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Journaling

Do you journal?

Is it something you do every day, once in a while, when you have an issue you need to work through?

Have you ever wondered why people including the likes of Charles Darwin, Winston Churchill, and Sara Blakely would spend so much of their precious time writing things that will never be seen by another soul?

Because journaling is a process, not an end result. We journal to work through things, to remember things, to give validation to things for ourselves.

Researchers have found that regular journaling can be used to train our attention and strengthen neural pathways.

Reflective writing has also been shown to improve decision making and critical thinking.Journals have proven to be invaluable tools for examining past experiences, evaluating our own actions, and drawing insights for encountering future challenges.

According to Dr. James Pennebaker, an expert in the field of expressive writing, to get the best results from journaling, it was recommended that you:

  • Forget about grammar/spelling when you write.
  • Be honest and authentic (write like no one else is going to read it).
  • Write by hand for better memory recall.
  • Adopt cursive writing to get your thoughts out faster.


Another study from Yale University, found that what you write, you (are more likely to) achieve.

The group that had the most profound difference in having their goals come true were those who wrote their goals down and formed action commitments.

It was intensified even more if you sent your action plan to a friend and they gave them weekly progress reports.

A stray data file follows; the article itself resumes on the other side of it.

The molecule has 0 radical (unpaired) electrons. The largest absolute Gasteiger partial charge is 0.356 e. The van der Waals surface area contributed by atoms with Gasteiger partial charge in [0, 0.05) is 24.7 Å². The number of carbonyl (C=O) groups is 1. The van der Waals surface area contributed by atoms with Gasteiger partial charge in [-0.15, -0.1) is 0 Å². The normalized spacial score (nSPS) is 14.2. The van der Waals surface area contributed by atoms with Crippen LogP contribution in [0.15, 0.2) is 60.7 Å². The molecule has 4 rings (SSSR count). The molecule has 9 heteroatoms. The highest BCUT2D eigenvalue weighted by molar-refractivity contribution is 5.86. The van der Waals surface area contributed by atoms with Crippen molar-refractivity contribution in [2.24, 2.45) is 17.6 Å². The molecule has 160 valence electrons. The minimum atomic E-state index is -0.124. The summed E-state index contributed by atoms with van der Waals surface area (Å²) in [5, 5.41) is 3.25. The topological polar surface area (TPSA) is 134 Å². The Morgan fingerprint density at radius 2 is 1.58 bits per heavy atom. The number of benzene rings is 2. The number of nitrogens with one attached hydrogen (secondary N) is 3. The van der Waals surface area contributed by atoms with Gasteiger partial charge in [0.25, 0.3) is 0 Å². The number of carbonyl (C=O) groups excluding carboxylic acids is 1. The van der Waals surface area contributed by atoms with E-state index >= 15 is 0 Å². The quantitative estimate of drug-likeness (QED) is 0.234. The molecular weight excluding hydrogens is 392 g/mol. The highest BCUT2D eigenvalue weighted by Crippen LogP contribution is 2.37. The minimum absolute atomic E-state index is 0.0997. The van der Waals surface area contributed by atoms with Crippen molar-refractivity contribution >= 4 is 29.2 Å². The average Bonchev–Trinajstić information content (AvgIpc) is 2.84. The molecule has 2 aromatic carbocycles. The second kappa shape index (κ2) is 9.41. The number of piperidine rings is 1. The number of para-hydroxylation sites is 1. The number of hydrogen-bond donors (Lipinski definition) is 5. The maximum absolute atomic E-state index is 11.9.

I have an accountability partner that I check in with every weekday morning, we set our daily goals, write them down and then the next morning we check in to see that we accomplished them. It is a constant reminder to me to complete my goals.

If you don’t journal or you want to make it more of your daily practice here are some tips to help.

  1. Instead of spending time on social media, take 10 of those minutes to journal.
  2. If you fear the blank page, use prompts.
  3. Give yourself permission to vent, and share a bit of you, on the page
  4. Try different writing techniques. Prompts, no prompts, telling a story, reciting your day, take a photo of something in your day and write about it, draw a picture and write about it.
  5. Set a time in your day, I personally prefer first thing in the morning, but you may prefer before bed, or maybe while waiting in the car for the kids after school. Pick a time that works for you.


Watch for upcoming classes on journaling, including daily prompts.

Have an Amazingly Creative Day,
Larissa

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